The cost of charging an electric car increases by 42% – with prices almost the same as petrol | UK News


According to RAC, the cost of charging an electric car at public charge points on a pay-as-you-go basis has increased by 42% in just four months.

The car group said the average price for using the chargers has risen by 18.75p per kilowatt-hour (kWh) since May, reaching 63.29p per kWh.

The latest figures show that a driver using only fast or ultra-fast public chargers pays around 18p per mile for electricity, compared to around 19p per mile for petrol and 21p per mile for diesel.

The increase was attributed to rising wholesale costs for gas and electricity.

RAC spokesman Simon Williams said: “It remains the case that off-site charging costs less than filling up a petrol or diesel car, but these figures show that the gap is narrowing due to the huge increase in electricity costs.

“These figures show very clearly that drivers who use public fast and ultra-fast chargers the most are the most affected.”

An AA survey of 12,500 drivers showed that rising domestic energy prices are keeping many people from switching to an electric car.

About 63% of respondents said that the increase in home electricity bills is a contributing factor to their sticking with petrol or diesel models, while 10% said it was the “main reason”.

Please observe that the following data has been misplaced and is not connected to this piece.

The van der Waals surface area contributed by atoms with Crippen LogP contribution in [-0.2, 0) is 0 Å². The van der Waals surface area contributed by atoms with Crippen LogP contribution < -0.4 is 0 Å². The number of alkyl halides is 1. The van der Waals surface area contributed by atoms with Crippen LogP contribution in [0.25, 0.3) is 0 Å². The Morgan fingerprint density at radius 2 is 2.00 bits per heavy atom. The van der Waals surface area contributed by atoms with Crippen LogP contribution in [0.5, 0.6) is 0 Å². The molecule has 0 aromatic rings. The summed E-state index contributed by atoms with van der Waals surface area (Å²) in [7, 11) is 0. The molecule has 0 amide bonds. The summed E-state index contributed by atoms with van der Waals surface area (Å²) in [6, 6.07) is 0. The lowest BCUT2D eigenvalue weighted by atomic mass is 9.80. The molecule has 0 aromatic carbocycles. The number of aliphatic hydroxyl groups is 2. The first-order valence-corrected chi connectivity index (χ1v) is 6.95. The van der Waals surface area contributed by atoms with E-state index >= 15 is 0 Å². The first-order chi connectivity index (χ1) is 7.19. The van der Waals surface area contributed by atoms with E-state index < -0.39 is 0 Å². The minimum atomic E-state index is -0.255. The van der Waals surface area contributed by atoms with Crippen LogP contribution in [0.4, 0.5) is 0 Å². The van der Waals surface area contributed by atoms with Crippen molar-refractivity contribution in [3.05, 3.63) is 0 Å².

AA road policy chief Jack Cousens said: “With domestic energy prices soaring, drivers can be forgiven for believing that switching to an electric vehicle will quickly become expensive.

“However, the reality is that despite the increase in domestic electricity costs, running an electric vehicle is significantly cheaper than a petrol or diesel car.”

Electric car sales are declining

With the sale of new petrol and diesel cars and vans set to be banned in the UK from 2030, Mr Cousens said the Government must “keep a close eye on how energy prices will affect the transition to electrification”.

Latest figures from the Society of Motor Manufacturers and Traders show that the rapid increase in sales of new pure electric cars has slowed in recent months.

The number of registrations in the first three months of the year was 102% higher than in the same period of 2021.

By the end of August, the year-to-date increase had fallen to 49%.

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